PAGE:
15 March 2011 | EN
Farmed insects: coming soon to plates in Laos
[HANOI] What is the best way to raise and cook crickets, mealworms, palm weevils and weaver ants? A research and demonstration site in Laos aims to find out, as part of a push to provide food security in the country.
Laotian farmers will be taught how to rear and process the insects, in the hope of turning a food source that is largely foraged into one that is farmed instead.
Food insecurity is widespread in Laos, and sustainable insect farming will provide income for farmers as well as food, according to the site's sponsor, the UN Food and Agriculture Organization (FAO).
Insects are just as nutritious as cattle and poultry, according to FAO, and farming them could also reduce greenhouse gas emissions, say researchers at Waegineng University in Netherlands.
The demonstration site, to be launched this month (28–30 March) at the National University of Laos in Vientiane, will research the best ways of raising and cooking crickets, mealworms, palm weevils and weaver ants.
Approximately 95 per cent of Laotians already eat insects, according to the FAO, and the practice is culturally acceptable.
"Many people in developing countries already eat insects, but they usually collect them from the wild," said Yupa Hanboonsong, the FAO's chief technical officer for the edible-insect project and entomology professor at Khon Kaen University in Thailand.
"It would be better if they grew insects in their gardens."
But there are many gaps in agricultural knowledge of how best to farm them that the research will attempt to address.
Research will focus on reducing production costs, assessing nutritional content and developing food-safety standards, Hanboonsong told SciDev.Net, noting that researchers will strike a balance between cooking insects and preserving taste.
The researchers will also explore ways of grinding insects into baking powder, she said, because some consumers "don't like to see the legs" of the insects they eat.
Establishing food safety guidelines would help Laotians sell their insects both domestically and abroad, Hanboonsong said, adding that insects are already sold commercially in Thailand.
Growing insects on 20 square metres of land could net a Laotian farmer US$100 per month, said Krilert Tawekul, professor of sustainable agriculture and food security at Khon Kaen University. And insects require much less start-up investment than chickens or cows, he added.
Tawekul said that rearing insects is a "simple technology" that should be promoted in other developing countries. Khon Kaen University will host 20 African agricultural experts for a five-week study tour of Thai insect farms this spring.
See below for an FAO video on farming edible insects in Laos:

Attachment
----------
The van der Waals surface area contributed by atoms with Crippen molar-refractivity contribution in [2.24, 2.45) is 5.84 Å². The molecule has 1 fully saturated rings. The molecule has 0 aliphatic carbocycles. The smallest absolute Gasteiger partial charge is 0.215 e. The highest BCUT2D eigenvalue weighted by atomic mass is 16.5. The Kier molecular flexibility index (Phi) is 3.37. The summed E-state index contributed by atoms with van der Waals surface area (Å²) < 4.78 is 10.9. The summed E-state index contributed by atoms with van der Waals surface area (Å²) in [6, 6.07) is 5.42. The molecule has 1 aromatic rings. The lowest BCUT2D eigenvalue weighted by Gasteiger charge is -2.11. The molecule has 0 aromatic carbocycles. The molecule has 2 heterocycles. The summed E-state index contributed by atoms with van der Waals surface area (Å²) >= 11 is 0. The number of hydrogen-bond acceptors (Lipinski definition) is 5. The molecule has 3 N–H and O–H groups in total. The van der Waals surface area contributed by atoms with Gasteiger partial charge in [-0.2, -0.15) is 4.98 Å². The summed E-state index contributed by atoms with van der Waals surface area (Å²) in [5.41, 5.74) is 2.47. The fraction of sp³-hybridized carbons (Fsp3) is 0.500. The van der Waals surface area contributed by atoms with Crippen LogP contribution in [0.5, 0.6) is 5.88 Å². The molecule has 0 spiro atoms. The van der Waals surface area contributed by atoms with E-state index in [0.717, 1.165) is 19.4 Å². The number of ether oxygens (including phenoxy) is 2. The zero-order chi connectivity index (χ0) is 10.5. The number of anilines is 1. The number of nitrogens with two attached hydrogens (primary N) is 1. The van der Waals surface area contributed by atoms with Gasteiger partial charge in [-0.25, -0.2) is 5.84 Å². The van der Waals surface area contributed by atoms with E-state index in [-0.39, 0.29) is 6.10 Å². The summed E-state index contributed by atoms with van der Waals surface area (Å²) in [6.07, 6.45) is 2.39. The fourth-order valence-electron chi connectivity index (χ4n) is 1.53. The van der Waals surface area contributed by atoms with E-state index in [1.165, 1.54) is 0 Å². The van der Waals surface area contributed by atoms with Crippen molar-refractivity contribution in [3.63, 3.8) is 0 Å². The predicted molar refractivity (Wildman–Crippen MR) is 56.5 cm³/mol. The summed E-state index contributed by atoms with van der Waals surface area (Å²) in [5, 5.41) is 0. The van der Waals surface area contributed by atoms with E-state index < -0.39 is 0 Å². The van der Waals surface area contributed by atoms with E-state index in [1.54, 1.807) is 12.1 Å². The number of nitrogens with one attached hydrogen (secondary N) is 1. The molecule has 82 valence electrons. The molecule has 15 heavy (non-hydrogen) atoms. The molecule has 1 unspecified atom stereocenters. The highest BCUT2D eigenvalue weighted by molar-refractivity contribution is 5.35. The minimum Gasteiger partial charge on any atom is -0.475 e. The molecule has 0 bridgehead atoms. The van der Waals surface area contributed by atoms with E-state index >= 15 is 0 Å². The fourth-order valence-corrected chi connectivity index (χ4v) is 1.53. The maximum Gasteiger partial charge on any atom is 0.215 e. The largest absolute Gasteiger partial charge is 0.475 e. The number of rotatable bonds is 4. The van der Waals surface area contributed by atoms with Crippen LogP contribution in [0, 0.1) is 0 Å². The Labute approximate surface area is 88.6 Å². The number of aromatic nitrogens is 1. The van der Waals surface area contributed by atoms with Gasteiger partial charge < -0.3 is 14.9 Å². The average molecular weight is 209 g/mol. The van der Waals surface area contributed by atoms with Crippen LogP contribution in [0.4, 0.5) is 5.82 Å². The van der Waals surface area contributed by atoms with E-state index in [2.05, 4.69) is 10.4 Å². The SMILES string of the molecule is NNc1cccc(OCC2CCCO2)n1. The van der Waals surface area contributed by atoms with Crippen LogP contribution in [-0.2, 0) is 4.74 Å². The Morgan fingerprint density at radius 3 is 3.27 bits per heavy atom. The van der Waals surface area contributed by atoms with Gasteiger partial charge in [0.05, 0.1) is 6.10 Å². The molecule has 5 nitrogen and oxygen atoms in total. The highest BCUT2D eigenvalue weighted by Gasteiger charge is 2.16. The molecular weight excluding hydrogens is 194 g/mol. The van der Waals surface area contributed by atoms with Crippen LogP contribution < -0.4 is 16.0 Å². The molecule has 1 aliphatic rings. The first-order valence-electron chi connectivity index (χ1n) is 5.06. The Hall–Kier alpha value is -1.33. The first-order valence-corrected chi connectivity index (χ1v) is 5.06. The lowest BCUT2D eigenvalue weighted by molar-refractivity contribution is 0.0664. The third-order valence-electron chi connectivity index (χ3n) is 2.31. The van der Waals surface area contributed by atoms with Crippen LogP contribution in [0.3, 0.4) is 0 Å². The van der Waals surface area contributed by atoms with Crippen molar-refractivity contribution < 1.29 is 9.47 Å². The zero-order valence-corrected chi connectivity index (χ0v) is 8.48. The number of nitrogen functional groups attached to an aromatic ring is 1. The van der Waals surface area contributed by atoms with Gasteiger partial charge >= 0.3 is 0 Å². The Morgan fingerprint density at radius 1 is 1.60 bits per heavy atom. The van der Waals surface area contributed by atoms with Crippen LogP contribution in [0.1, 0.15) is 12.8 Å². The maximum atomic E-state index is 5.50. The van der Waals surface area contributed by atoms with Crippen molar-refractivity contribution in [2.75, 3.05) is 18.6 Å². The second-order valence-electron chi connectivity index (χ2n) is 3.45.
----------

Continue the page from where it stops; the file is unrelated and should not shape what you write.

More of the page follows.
kallol ( India )
18 March 2011
It is not that we are so tired of slaying cows, pigs and hens, and we have not any tendency to become aborigianl in nature. We are proud to make an end of the food bowl to stay and since we have that capacity to persuade others that they should take locust, snail and other insects, but we are definite our civil society is not in a mood to go for those insects still long we feel we have enough in store. The tendency to persuade us needs to be stopped, as we must take any advice as unworthy, for we have come to destroy this earth where life narrates its beauty.
Fatik Baran Mandal ( India )
18 March 2011
Search for alternative food resources for human consumption is a short term solution of the problem of food security. If the human consumes insects, other predators who prey on insects will be deprived. We should keep in mind that for ameliorating the problems like food insecurity, the human population growth must be checked ,if possible, to be minimized.
GWSS ( United States of America )
3 April 2011
Getting cricket farms set up, especially for breeding, will take some time and effort. It is even more difficult to keep crickets healthy, away from diseases, increase in size.
If the researchers can develop a good guide on raising and breeding crickets. Then Laotian farmers would benefit from this research.
David ( Laos )
21 April 2011
This seems like a worthwhile activity. To really scale it up, this technology or methods for raising insects could be spread with the help of district level agricultural extension officers in Lao PDR. There is a great capacity building program for these staff right now called the Poverty Reduction and Agricultural Management (PRAM) initiative. There are over 4000 extension staff working closest to the poor. If they could disseminate this knowledge, I think it would really increase food security. Check out the capacity building program here:
Denis Tange ( University of Ghana | Ghana )
13 January 2012
I am so excited to know that this issue is coming to light. We have to embrace insect and reap the nutritive potential they have. I am a student of entomology and I am so happy for this initiative, if the is any way I can help, let me know.
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